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Frantic as a cardiograph scratching out the lines, Day 257: New Warriors Annual #1

Every day this year, I will be examining the first pages of random comics. Today’s page is from New Warriors Annual #1, which was published by Marvel and is cover dated July 1991. Enjoy!

The question is not whether Fabian Nicieza and Mark Bagley (ably abetted by Jeff Albrect on inks, Tom Vincent on colors, and Chris Eliopoulos on letters) give us a good first page of New Warriors Annual #1, but what in the hell I’m doing owning it. Well, this was back when Marvel released a few annuals (usually 4, if I remember correctly, but I could be wrong) that told one big story, and in 1991, the New Warriors one tied into the X-books (this one is continued from the X-Force annual and is continued in the X-Men one), and as I was reading the X-books, I bought this. Don’t look at me that way!

So this story begins with a double-page spread, and I apologize for its tininess – it can’t fit any other way! Nicieza does one of those old-school “scorecards” in the top panel, with each character getting a name. Remember when comic book companies actually wanted readers to know what the characters were called? Good times! Along the bottom we get the beginning of the story proper – the top panel continues from the previous annual, but it’s really just a way to introduce every character. In the bottom right, Nicieza points out that the situation is “Mount St. Helens three seconds before it erupted.” Here’s a funny story – when I lived in Portland, I once drove for a courier service. One day I was driving out in Gresham/East Portland area, and I happened to look to the north. It’s almost directly south of Mount St. Helens, which you can easily see from the city. Great plumes of white smoke were rising from the mountain. I had a radio (we were always in contact with our dispatcher), so I called in and asked if Mount St. Helens was erupting again. It turns out that the forest service (I think) was clearing the trees by, you know, burning them. So no harm, no foul, but it was pretty freaky seeing smoke rising from a volcano that erupted less than 15 years earlier. Mount St. Helens is pretty cool to visit – make sure to take a trip up there the next time you’re in the Northwest!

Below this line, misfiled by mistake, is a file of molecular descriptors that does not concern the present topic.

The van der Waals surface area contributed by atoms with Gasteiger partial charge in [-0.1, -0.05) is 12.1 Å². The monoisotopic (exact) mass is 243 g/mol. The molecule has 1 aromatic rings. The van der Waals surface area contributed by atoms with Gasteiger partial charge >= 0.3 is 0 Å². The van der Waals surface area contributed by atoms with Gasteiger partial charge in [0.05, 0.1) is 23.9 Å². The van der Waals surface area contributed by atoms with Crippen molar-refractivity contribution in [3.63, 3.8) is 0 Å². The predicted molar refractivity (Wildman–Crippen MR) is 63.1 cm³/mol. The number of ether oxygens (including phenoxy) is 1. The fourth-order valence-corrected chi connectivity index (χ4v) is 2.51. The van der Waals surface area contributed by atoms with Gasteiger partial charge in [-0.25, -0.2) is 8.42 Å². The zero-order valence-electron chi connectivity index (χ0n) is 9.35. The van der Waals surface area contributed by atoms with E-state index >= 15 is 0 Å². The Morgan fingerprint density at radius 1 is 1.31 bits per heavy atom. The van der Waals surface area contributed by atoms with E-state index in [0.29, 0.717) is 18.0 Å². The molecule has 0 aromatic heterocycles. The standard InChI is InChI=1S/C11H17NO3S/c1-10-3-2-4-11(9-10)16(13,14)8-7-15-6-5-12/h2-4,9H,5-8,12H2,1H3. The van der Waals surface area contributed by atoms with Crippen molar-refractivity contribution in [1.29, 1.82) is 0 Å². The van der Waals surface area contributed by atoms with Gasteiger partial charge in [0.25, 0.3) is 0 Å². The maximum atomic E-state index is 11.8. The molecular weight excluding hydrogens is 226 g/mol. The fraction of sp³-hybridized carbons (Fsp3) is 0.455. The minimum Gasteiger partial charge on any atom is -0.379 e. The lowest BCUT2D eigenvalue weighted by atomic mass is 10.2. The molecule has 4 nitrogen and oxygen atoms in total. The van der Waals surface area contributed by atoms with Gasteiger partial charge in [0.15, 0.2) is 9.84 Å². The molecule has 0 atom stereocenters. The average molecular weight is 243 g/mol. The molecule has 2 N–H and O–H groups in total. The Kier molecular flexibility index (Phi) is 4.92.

So where was I? Oh, yeah, Cable. Nicieza’s dialogue might be a bit awkward, but that’s because this was still back when comic book writers attempted to get readers up to speed by using expository dialogue. Therefore, Cable tells Domino to run a check on the New Warriors and find out what they’re up to, Domino reminds us that Cable is a loose cannon, Cable proves that he’s a loose cannon, and, just like other writers did with a certain squat Canadian, Nicieza drops in hints that Cable knows everyone in the Marvel Universe even though no reader had ever seen him before (in this case, he knows Chord from 1973 – yes, Nicieza actually gives us a date later on in the book). So we learn quite a bit from this opening “page.”